Bellagio Publishing Network  

 BPN Newsletter Issue No 25, July 1999 


Amabhuku—African illustrators at Bologna Children's Book Fair, April 1999

Rachel Wiggans
Rachel Wiggans is Assistant Co-ordinator of the Bellagio Publishing Network.

Amabhuku, the Zulu word for books, was an inspired title for the exhibition of sub-Saharan African children's book illustration at the 1999 Bologna book fair. To anglophone ears the sound 'book' rattles around inside, while francophones hear 'aimer beaucoup' (to like very much). Visitors wandering round the impressive collection of African children's book illustrations at the fair, though, needed none of these languages to experience liking books very much.

Amabhuku, organised by the French NGO La Joie par les Livres, was on everyone's walk from the fair entrance to the exhibition halls, so many visitors passed through several times. Abdoulaye Konaté's display blended African and European very effectively: beneath the original artworks mounted on the wall was a low shelf holding calabashes, and nesting in each was a children's book containing one or two of the wall illustrations in final form. By standing back to gaze, or stepping forward to pore over the published version, the complexity of the illustrator's and publisher's joint task became obvious. Some illustrations that were magnetic on the wall lost much of their attraction reduced to the page; others were unprepossessing in frames but wonderfully enticing inside book covers. The best books had clearly involved hours of publishers and illustrators pulling each other's skills and knowledge together.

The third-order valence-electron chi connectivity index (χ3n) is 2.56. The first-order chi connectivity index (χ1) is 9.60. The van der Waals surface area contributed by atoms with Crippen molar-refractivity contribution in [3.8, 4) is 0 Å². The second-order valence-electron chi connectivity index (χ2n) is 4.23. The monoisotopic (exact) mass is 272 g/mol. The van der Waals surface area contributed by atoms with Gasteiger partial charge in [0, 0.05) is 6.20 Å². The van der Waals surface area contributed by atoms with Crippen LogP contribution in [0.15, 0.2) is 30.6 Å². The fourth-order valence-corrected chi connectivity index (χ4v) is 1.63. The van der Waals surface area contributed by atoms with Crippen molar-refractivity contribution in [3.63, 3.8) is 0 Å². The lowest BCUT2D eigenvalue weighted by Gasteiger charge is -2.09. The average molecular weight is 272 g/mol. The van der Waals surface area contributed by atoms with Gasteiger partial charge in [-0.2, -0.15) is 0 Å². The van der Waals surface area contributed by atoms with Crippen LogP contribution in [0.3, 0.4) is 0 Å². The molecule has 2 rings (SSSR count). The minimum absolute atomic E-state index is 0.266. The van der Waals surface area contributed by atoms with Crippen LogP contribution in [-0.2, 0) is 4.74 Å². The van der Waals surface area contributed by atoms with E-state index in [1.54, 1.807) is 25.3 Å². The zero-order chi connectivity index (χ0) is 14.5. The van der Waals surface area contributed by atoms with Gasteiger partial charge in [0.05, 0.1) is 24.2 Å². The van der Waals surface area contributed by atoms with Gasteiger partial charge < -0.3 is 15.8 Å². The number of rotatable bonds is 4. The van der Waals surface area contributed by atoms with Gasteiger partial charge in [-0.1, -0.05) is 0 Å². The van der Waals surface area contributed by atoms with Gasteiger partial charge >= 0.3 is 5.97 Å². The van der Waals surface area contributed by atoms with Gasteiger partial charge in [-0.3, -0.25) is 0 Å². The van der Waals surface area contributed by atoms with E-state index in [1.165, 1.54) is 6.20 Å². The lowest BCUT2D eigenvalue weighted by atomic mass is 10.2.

It was invigorating to have the exhibition opened by His Excellency Alpha Oumar Konaré, President of the Republic of Mali, an African head of state whose enthusiasm for books dances as he talks. He repeats wherever he can his conviction that it is crucial for children to get good books in their hands. In a meeting on the eve of the fair, where some of the illustrators also discussed their work, and again at a lecture in Bologna University, he stressed that democracy and development in Africa are utterly dependent on books and reading, and this means producing books that children actively want to read.

The first impression of the exhibition, overheard from many visitors, was excitement at seeing so much African art for children's books in one place. Some visitors lamented that they had to come to Europe to see it, though with Amabhuku moving to this year's Zimbabwe Book Fair, then to other venues in Africa, many more people will be able to enjoy African illustration close to its roots. The organisers hope they will share with Geneviève Patte, Director of La Joie par les Livres and one of the six jurors responsible for selecting which illustrations would be displayed, the pleasure in discovering 'such unsuspected variety and richness of expression'.

The variety came in different ways. Materials included pen and ink, watercolour, gouache, etching and Baba Wagu‚ Diakité's striking illustrations done originally in ceramics. Themes ranged from the more traditional moral and animal tales, to engaging stories building on children's imaginations and hopes, to Hassan Musa's stunning animal alphabet in Arabic calligraphy. The quality also varied, and another of the jurors, Marie Wabbes, a Belgian illustrator who has run workshops for illustrators in Cameroon, Benin and Congo, commented on the constraints facing some illustrators in Africa: